Plenty of earbuds offer balanced sound with good bass. What separates the great from the good is usually in the subtle details that can be difficult for something so small to replicate. Samsung does this with a combination of a 10mm woofer for the low-end and a 5.3mm tweeter so the treble cuts through. Across a range of genres, that setup enables stellar clarity and depth, keeping songs layered and immersive rather than compressed and messy. Amanda Shires’ vocals, for example, seem to float on top over every song throughout her latest album Take It Like A Man.
A big piece of the upgraded audio quality is 24-bit/48kHz Hi-Fi sound processing. Samsung’s new Seamless Codec (SSC) allows 256 times more sound data to be transmitted from your device to the Galaxy Buds 2 Pro. On the previous model, 24-bit audio was converted to 16 bit by the time it reached the earbuds. Swiping over to the Android developer settings confirmed that 24-bit/48kHz was indeed coming from the Galaxy S21 FE 5G I used to test the Buds 2 Pro, but there’s no mention of bitrate. That number would be an indication of overall quality.
The Verge reports that the Samsung Seamless Codec is capable of up to 2,304kbps, or true high-resolution lossless audio. For comparison, Sony’s LDAC standard maxes out at 990kbps, so what Samsung is claiming would be an insane improvement. But again, I’m not seeing any proof of that on an Android device. No matter the actual bitrate, the 24-bit audio is reserved for Samsung devices running One UI 4.0 or higher. And you’ll need a compatible lossless/high-res streaming service too. If you have all of that, just know that the Buds 2 Pro sound incredible, and they’re nearly as good as the Sennheiser Momentum True Wireless 3 – currently the best option in terms of pure audio quality, at least in my book.
Samsung also made improvements to its 360 audio. On the Buds Pro, this feature was a stereo-based multi-channel setup, so the sound never truly felt like it was coming from every direction. On the Buds 2 Pro, the company has created “complete surround sound” with virtual 5.1- and 7.1-channel arrangements, or Direct Multi-Channel as Samsung has labeled it. To me, this combo of head tracking and immersive audio is only really useful for movies and TV as I think it actually makes music sound worse on these new buds. You’ll need One UI 4.1.1 or later to use the feature, and it’s only available on Samsung phones and tablets.
And then there’s the active noise cancellation. Samsung says the ANC on the Buds 2 Pro is 40 percent better than the Buds Pro. I don’t have all of the fancy gear needed to confirm that number, but what I can tell you is that this new model does a better job of blocking most environmental noise. I was shocked at how well it was able to combat a raucous coffee grinder. Due to those vents that increase comfort, you’ll hear a bit of what’s going on around you when there’s no audio playing. However, when the tunes start, the Buds 2 Pro handle distractions with ease.
One area where Samsung didn’t really improve is call quality. Like a lot of other true wireless earbuds, the people on calls consistently said I sounded like I was on speakerphone. They also recognized background noise clearly, and the distractions didn’t get much better while I was talking. You’ll be able to use these for calls, but don’t expect high-quality audio beaming to the folks on the other end.
Samsung gives you the ability to activate ambient sound during calls, which will help you feel less like you're shouting to hear yourself. No company does transparency mode as well as Apple, so while this does improve the overall experience, it’s still not totally natural sounding. You’ll still be well aware that you have earbuds in during any chats.
Samsung promises up to five hours of listening time with ANC enabled on the Galaxy Buds 2 Pro. Unfortunately, that’s unchanged from the previous model and on the lower end of new earbuds these days. You’ll get an additional 18 hours with the charging case, or if you disable noise cancellation, you can expect up to eight hours with 21 more via the case. During my tests, these figures were spot on.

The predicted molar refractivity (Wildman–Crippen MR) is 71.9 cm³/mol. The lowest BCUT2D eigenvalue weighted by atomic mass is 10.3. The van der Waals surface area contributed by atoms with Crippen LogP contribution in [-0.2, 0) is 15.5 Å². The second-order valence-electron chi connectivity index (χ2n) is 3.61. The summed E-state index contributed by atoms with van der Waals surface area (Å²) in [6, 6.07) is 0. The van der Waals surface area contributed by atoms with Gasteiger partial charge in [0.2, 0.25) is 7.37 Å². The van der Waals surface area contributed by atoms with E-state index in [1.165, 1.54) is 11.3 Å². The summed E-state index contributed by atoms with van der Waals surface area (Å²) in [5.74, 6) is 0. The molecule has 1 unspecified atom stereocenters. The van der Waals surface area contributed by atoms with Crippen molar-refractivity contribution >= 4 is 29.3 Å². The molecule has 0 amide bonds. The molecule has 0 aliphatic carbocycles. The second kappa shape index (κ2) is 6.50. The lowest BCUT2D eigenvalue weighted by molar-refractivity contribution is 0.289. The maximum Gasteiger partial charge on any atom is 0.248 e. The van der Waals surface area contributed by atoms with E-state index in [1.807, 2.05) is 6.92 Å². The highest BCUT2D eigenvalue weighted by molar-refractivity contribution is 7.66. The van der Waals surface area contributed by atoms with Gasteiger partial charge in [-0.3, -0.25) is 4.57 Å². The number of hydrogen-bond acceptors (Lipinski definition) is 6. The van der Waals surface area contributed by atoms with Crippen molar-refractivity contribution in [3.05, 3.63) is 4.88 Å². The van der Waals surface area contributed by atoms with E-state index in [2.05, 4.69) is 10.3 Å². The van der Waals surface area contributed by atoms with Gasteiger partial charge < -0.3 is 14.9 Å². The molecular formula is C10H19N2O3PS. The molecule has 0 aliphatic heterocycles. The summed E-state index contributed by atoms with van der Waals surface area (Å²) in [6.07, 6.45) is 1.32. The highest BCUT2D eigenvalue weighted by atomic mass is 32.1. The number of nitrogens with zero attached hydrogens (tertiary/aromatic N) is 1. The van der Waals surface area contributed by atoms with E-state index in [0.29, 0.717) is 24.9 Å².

The case is compatible with wireless charging accessories, so you don’t have to reach for a cable if you have one of those. Samsung doesn’t mention any quick charge features, and I haven’t noticed the Buds 2 Pro being particularly fast at refueling over short periods of time.
It’s tempting to compare Samsung’s latest to the AirPods Pro, but for several reasons that’s not really an appropriate contest. First, like the Galaxy Buds 2 Pro, the best features on the AirPods Pod are reserved for the iOS faithful – people who are dedicated to the Apple ecosystem. Things like spatial audio and hands-free Siri aren’t available to everyone on any device. Second, the AirPods Pro will be three years old in November, and earbuds have progressed substantially since their debut. For example, Samsung has massively improved the noise-blocking abilities of the Buds 2 Pro from its predecessor that was just introduced in early 2021.
Better comparisons to Samsung’s latest earbuds are Google’s Pixel Buds Pro and Sennheiser’s Momentum True Wireless 3. Sure, Pixel owners will get the best of what the Pixel Buds Pro have to offer, but there’s plenty of handy features for other Android devices. They’re Google’s best earbuds yet, thanks to the inclusion of ANC, deep punchy bass and reliable touch controls. And while they offer two more hours of music on a charge and are $30 cheaper than the Galaxy Buds 2 Pro, Google is still working on spatial audio, which should arrive this fall with the new version of Android.
Sennheiser’s Momentum True Wireless 3 also gives you two more hours of listening time on top of what I consider the best audio you can get in a set of earbuds. Samsung has made huge gains in sound quality, but Sennheiser is consistently the best in my book. The MTW 3 only has an IPX4 rating and they won’t win any design awards, but there is a solid degree of customization available. Plus, the MTW 3 is $50 cheaper than its predecessor, but more expensive than both Google and Samsung’s latest models.
I’ve said a set of Samsung’s Galaxy Buds are its best yet before – more than once. That’s because the company continues to improve its formula with each subsequent release, whether that’s the regular Buds or the Buds Pro. And now I have to declare it again. The Buds 2 Pro are a huge leap from the 2021 Pro model, with massive improvements to the audio, notable gains in noise cancellation and the introduction of several new features. Samsung lets its loyal customers unlock the best of the Buds 2 Pro, the same way Apple and Google have done. That’s not likely to change, but Samsung is making a strong case for owners of its phones to invest in its audio products too.